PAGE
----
June is known as Pride Month for the LGBTQ+ community—a time of self-love, acceptance, dignity, and visibility, as well as the commemoration of the Stonewalls riots that occurred in June 1969. The Pride events in the US are largely supported by the government, media, and general public, and many companies try to show their support for the community as well. Unfortunately, in some cases, the only form this support ever takes is a rainbow icon on a social media profile or rainbow-colored merch.
How can you celebrate Pride meaningfully and prove that you’re not doing it just for brownie points? Why is it important to promote diversity and inclusivity in the first place? We’re going to answer these questions in the article below.
Why Inclusivity Matters
Despite the aforementioned mainstream acceptance of Pride, it is still by no means universal. There are lots of individuals, organizations, views, and beliefs out there that make LGBTQ+ people feel unwelcome or even unsafe. So if your company is a truly inclusive place, open to everyone regardless of their sexual orientation or gender identity, it’s up to you as an employer to show your support and help your LGBTQ+ workers feel it, not just assume it’s there.
On a purely commercial level, inclusivity is a powerful business tool that attracts more varied talent to your company. And LGBTQ+ employees are more likely to stay loyal to a company that openly supports them. According to the U.S. Chamber of Commerce Foundation’s 2019 report, LGBT-inclusive workplace practices, when implemented, result in tangible benefits.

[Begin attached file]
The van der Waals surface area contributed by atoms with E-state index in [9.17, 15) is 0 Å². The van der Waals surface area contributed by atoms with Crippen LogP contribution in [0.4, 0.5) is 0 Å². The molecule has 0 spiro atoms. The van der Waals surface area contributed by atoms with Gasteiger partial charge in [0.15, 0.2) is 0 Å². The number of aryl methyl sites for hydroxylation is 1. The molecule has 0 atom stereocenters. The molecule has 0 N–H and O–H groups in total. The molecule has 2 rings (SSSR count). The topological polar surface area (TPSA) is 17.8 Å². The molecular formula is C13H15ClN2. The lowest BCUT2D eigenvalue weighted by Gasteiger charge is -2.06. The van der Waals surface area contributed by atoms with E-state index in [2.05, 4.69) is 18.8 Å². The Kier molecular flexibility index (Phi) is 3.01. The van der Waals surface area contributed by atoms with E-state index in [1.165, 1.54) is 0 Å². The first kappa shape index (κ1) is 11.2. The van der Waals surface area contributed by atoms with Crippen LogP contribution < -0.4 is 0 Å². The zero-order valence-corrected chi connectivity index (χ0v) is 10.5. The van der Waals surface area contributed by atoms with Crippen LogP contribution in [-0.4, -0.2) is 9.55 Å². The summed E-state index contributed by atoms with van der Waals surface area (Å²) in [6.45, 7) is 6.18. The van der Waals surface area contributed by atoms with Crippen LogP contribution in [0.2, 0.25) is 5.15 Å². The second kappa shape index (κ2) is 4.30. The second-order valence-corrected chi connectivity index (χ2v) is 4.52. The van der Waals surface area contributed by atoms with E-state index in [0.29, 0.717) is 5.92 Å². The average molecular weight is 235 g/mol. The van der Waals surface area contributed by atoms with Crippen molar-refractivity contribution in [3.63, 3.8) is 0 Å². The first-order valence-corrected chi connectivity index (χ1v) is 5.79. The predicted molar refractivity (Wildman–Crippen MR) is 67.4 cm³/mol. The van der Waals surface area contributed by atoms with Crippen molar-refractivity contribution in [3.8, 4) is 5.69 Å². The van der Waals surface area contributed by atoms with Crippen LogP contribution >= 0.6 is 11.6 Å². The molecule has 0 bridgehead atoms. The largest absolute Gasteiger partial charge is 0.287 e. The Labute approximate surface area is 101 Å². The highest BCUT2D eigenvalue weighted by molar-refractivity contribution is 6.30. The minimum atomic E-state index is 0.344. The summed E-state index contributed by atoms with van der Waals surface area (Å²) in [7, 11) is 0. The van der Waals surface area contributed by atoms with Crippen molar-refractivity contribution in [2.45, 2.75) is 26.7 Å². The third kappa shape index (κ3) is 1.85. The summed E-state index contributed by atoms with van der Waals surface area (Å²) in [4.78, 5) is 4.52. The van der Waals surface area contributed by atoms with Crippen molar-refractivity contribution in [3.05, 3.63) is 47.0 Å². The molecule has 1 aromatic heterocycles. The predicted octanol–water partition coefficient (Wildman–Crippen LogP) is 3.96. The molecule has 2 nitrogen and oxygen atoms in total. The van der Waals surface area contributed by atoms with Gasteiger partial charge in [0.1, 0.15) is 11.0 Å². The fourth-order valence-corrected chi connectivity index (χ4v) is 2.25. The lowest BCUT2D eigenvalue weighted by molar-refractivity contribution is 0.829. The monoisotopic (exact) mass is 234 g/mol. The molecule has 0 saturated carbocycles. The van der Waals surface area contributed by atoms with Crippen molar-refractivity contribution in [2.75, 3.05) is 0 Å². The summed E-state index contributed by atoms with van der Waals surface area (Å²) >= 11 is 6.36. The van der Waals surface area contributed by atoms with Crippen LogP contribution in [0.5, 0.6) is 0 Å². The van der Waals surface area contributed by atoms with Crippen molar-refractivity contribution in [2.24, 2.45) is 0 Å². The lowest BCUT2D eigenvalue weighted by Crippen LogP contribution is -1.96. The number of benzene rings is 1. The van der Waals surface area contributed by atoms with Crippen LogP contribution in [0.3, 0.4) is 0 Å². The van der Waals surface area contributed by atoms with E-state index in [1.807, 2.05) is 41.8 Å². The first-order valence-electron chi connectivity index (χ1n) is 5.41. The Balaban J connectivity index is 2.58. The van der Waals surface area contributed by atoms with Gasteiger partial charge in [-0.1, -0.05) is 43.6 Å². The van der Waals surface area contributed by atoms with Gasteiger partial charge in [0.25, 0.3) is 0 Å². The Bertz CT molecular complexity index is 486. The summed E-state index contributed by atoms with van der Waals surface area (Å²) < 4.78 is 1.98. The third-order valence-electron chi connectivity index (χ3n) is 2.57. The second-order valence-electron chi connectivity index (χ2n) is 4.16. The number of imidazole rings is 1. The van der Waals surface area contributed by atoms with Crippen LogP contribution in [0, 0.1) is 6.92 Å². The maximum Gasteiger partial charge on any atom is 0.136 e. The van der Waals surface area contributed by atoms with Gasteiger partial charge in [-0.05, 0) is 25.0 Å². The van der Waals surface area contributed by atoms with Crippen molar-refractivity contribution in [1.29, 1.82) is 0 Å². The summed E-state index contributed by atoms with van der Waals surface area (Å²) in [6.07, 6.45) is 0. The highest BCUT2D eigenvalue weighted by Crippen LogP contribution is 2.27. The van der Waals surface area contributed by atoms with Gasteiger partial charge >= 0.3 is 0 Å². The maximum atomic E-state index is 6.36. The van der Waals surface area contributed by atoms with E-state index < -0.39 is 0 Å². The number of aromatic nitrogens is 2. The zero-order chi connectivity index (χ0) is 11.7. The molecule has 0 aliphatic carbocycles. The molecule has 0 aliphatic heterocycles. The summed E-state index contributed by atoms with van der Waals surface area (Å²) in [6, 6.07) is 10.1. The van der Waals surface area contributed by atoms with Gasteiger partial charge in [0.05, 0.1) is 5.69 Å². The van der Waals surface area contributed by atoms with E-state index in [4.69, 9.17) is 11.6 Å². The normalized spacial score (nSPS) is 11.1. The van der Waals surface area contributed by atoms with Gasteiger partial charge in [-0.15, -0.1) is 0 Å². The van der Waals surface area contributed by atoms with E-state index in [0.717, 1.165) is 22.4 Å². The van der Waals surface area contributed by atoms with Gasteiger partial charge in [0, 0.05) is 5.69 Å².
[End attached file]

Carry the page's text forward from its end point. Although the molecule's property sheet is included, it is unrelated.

Pride Month celebration is a great opportunity to demonstrate that inclusivity. And we’re here to give you some ideas on how to do it in a meaningful way.
How You Can Celebrate Pride as a Company
Review your company’s diversity and equity policy
If you want to support the LGBTQ+ community during Pride Month, make sure your company policy actually does that as well—supports diversity in your workplace. Is everyone equally valued and protected in your company? Are the consequences of possible discrimination well-defined? Update your policies if anything is amiss to ensure they reflect who you are as a company.
Evaluate the inclusiveness of your product or service
As much as your diversity policy, your product or service should also be a reflection of your values. Check if it’s inclusive right now: do you use gender-neutral terms and pronouns across your software interface? Do you include LGBTQ+ imagery when looking for stock photos and illustrations for your website? Do you protect your LGBTQ+ users if they are getting harassed on your platform? Even if anything on this list is not the case right now, you can always educate yourself and do better in the future.
Educate your employees
Apart from educating yourself, you should also educate your employees. And you can’t find a better occasion for it than Pride Month! Host a lecture with an LGBTQ+ speaker, an inclusion workshop, or a training session. Create a fun yet informative employee handbook on inclusivity that your workers can consult when in doubt. This will help your staff to learn more about the history and the correct terminology of the LGBTQ+ community while their LGBTQ+ colleagues will feel more understood and accepted at their workplace.